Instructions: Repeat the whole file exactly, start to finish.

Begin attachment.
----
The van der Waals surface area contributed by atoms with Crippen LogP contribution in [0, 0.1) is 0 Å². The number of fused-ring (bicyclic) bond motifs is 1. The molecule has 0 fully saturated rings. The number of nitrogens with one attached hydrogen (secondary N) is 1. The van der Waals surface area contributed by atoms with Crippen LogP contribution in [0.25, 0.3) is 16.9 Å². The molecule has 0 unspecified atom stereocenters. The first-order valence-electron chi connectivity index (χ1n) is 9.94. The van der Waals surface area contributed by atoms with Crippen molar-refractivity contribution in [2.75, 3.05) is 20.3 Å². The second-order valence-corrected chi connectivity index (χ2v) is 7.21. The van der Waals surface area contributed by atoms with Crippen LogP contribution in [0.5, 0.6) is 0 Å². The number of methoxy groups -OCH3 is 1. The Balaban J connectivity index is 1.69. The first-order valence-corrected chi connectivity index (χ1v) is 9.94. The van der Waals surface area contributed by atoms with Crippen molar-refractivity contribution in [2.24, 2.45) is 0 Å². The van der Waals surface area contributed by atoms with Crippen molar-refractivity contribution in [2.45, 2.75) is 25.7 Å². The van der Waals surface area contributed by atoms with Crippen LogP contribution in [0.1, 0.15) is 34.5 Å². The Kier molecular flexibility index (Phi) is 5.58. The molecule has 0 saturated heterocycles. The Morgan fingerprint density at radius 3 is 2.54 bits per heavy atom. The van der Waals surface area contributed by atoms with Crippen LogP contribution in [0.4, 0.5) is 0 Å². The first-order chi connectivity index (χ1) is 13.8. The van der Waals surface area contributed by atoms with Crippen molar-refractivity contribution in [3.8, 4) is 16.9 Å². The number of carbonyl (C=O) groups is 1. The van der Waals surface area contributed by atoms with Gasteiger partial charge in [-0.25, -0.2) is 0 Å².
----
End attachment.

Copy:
The van der Waals surface area contributed by atoms with Crippen LogP contribution in [0, 0.1) is 0 Å². The number of fused-ring (bicyclic) bond motifs is 1. The molecule has 0 fully saturated rings. The number of nitrogens with one attached hydrogen (secondary N) is 1. The van der Waals surface area contributed by atoms with Crippen LogP contribution in [0.25, 0.3) is 16.9 Å². The molecule has 0 unspecified atom stereocenters. The first-order valence-electron chi connectivity index (χ1n) is 9.94. The van der Waals surface area contributed by atoms with Crippen molar-refractivity contribution in [2.75, 3.05) is 20.3 Å². The second-order valence-corrected chi connectivity index (χ2v) is 7.21. The van der Waals surface area contributed by atoms with Crippen LogP contribution in [0.5, 0.6) is 0 Å². The number of methoxy groups -OCH3 is 1. The Balaban J connectivity index is 1.69. The first-order valence-corrected chi connectivity index (χ1v) is 9.94. The van der Waals surface area contributed by atoms with Crippen molar-refractivity contribution in [2.24, 2.45) is 0 Å². The van der Waals surface area contributed by atoms with Crippen molar-refractivity contribution in [2.45, 2.75) is 25.7 Å². The van der Waals surface area contributed by atoms with Crippen LogP contribution in [0.1, 0.15) is 34.5 Å². The Kier molecular flexibility index (Phi) is 5.58. The molecule has 0 saturated heterocycles. The Morgan fingerprint density at radius 3 is 2.54 bits per heavy atom. The van der Waals surface area contributed by atoms with Crippen LogP contribution in [0.4, 0.5) is 0 Å². The first-order chi connectivity index (χ1) is 13.8. The van der Waals surface area contributed by atoms with Crippen molar-refractivity contribution in [3.8, 4) is 16.9 Å². The number of carbonyl (C=O) groups is 1. The van der Waals surface area contributed by atoms with Gasteiger partial charge in [-0.25, -0.2) is 0 Å².